Mine is a yes vote.
I run a pretty tight ship and have been with my bank for years. On the one occasion I went overdrawn by a few pounds for a day, I spoke to the bank and recieved a sensible response and a full refund immediately.
That said, I would have equally accepted that it was my mistake and the terms and costs are clearly advertised.
I have a bank account in france and pay monthly charges for the privalage of having it.
I have no overdraft facility (they are frowned upon in France) so if people want to keep free banking in the uk they should manage their accounts better and not blame others for their own poor money management.
Similar with me, went overdrawn (this was the time I discovered debits are actioned before credits), and got a full refund after a short discussion with bank. I would be fuming if the courts decision had gone the other way, and that resulted in no more free banking.
Why are people getting so angry, it's about an 'unauthorised' overdraft. You shouldn't be doing It !........ Live within your means !
I was charged 25 pounds for being inadevrtently one day late with a payment owing to an intervening Bank Holiday Monday
I had realised that money in my account was running low but I had deposited a cheque to tide me over. The account went into the red on the same day as the cheque cleared and as the cheque cleared later in the day I was charged 25 pounds. A simple phone call and a sensible person at the other end agreed that both transactions had happened on the same day and it was the first time I had gone into the red. She refunded the money.
I have inadvertently been charged on the odd occasion in the past, but each time the bank rectified the charge with recognising that I was not at fault.
On the whole, I agree with charges, particularly for overdrafts and necessary administration (letters). When a bank account is opened, it is made quite clear that the account always in credit will not attract charges. These charges are, in some part, necessary to allow for interest to be given to prudent people who live within their means, which, obviously, means going without for those who have holes burning in their pockets and the addiction for debt with ......... tomorrow!
I submitted a claim not so long ago for my son, who openend a Lloyds current account. Despite showing 1 1/2 years of payslips, NO overdraft facilities were granted. Very soon after that his direct debit for his O2 came thru and of course there was not enough money in the bank so Lloyds bounced the request, and charged my son £35.= for the trouble. This has happened a few times as well as other overdrawn "excursions", totalling in just over 2 years to £283.= As a poor student this is a lot of money for a 19 year old.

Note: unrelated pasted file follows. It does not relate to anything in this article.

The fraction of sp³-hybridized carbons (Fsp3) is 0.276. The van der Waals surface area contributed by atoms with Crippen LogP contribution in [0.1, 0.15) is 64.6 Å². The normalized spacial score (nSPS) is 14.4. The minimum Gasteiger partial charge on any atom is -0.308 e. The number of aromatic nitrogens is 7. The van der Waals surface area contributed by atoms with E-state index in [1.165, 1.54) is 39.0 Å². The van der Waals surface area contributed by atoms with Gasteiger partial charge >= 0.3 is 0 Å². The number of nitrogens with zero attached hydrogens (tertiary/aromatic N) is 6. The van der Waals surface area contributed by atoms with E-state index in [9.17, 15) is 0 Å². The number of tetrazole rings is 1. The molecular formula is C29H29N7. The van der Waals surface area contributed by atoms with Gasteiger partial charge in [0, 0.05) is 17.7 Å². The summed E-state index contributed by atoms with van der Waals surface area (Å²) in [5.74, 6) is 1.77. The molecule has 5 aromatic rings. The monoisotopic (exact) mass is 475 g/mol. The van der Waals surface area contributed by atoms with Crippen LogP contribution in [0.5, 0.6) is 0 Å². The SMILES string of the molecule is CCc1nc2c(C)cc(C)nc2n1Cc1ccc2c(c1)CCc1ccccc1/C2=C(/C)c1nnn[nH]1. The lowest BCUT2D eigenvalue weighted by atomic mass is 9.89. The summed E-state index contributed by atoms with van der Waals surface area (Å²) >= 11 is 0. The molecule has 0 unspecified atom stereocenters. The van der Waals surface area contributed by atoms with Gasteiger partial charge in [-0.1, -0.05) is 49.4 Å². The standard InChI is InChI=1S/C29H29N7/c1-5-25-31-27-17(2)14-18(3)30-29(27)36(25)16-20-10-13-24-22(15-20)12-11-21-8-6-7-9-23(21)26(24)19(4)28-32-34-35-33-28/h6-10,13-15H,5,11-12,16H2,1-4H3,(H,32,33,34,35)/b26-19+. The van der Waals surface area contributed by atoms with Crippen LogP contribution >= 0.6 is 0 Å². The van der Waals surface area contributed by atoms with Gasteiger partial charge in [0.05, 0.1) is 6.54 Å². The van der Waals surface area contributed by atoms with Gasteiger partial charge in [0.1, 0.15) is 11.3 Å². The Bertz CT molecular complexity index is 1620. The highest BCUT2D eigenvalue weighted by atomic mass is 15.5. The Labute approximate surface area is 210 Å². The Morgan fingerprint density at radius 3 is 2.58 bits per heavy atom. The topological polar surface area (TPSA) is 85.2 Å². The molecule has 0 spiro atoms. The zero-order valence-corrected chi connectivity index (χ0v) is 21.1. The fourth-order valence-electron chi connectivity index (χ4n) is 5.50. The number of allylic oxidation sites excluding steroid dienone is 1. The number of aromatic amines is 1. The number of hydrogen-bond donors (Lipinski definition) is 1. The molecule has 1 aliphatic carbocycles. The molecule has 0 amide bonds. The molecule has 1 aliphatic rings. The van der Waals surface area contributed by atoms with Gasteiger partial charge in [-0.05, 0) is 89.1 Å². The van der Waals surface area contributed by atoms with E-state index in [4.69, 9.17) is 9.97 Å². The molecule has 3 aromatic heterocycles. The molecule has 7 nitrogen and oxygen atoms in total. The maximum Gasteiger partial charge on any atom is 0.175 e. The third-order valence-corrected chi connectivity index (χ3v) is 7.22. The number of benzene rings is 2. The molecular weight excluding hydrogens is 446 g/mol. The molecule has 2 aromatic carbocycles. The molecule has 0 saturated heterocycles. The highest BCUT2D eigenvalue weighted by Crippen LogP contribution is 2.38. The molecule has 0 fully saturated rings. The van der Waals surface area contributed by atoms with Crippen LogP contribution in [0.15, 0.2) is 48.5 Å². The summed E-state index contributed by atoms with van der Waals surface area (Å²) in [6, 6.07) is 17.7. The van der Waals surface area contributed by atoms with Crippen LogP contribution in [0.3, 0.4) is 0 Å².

The recent high court decision is absolutely unbelieveable (and will mean they will not pay up) and I can only think of writing to my MP to get justice, meanwhile big bonuses are being paid to senior Bank Management and secret money's invested in (hopefully) profitable projects like Barclays with £18.6bn secret investment in Dubai's economy.... and with the recent revelations, yesterday, made the FTSE drop by 7.4%! "Please bank with us, because we will give your money away either in bonuses or doubtful investments..."
Ultimately the High Court decision has approved the extortionate charges to continue! vote with your feet and leave the bank you are withand write to your MP!
I had arranged for a large bill to be paid by direct debit, but due to my being busy with other things, didn't transfer the money to cover it from my savings account into my current account. I realised the problem the following morning, transferred the money into the account, then phoned the bank. I told them the circumstances and asked if the overdraft charges were 'negotiable'. I acknowledged that the mistake was my own. They agreed that the overdraft was 'out of character', said they could not reduce the charges but could, on this one occassion waive them completely.